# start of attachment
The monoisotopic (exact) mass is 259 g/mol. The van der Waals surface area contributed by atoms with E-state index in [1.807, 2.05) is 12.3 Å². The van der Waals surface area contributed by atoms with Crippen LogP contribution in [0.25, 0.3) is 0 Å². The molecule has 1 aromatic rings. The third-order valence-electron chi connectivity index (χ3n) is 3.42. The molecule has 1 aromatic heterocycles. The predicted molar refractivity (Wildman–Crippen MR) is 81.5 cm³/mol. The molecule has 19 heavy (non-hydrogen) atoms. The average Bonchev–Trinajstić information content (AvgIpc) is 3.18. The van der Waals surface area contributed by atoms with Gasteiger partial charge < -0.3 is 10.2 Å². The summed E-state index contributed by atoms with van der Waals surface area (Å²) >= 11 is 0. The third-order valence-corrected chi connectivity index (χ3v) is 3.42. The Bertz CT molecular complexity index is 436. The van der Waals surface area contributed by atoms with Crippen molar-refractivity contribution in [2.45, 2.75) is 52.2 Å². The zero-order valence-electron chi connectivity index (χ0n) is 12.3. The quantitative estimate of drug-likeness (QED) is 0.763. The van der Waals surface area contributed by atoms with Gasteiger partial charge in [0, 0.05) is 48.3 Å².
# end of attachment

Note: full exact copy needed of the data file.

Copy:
The monoisotopic (exact) mass is 259 g/mol. The van der Waals surface area contributed by atoms with E-state index in [1.807, 2.05) is 12.3 Å². The van der Waals surface area contributed by atoms with Crippen LogP contribution in [0.25, 0.3) is 0 Å². The molecule has 1 aromatic rings. The third-order valence-electron chi connectivity index (χ3n) is 3.42. The molecule has 1 aromatic heterocycles. The predicted molar refractivity (Wildman–Crippen MR) is 81.5 cm³/mol. The molecule has 19 heavy (non-hydrogen) atoms. The average Bonchev–Trinajstić information content (AvgIpc) is 3.18. The van der Waals surface area contributed by atoms with Gasteiger partial charge < -0.3 is 10.2 Å². The summed E-state index contributed by atoms with van der Waals surface area (Å²) >= 11 is 0. The third-order valence-corrected chi connectivity index (χ3v) is 3.42. The Bertz CT molecular complexity index is 436. The van der Waals surface area contributed by atoms with Crippen molar-refractivity contribution in [2.45, 2.75) is 52.2 Å². The zero-order valence-electron chi connectivity index (χ0n) is 12.3. The quantitative estimate of drug-likeness (QED) is 0.763. The van der Waals surface area contributed by atoms with Gasteiger partial charge in [0, 0.05) is 48.3 Å².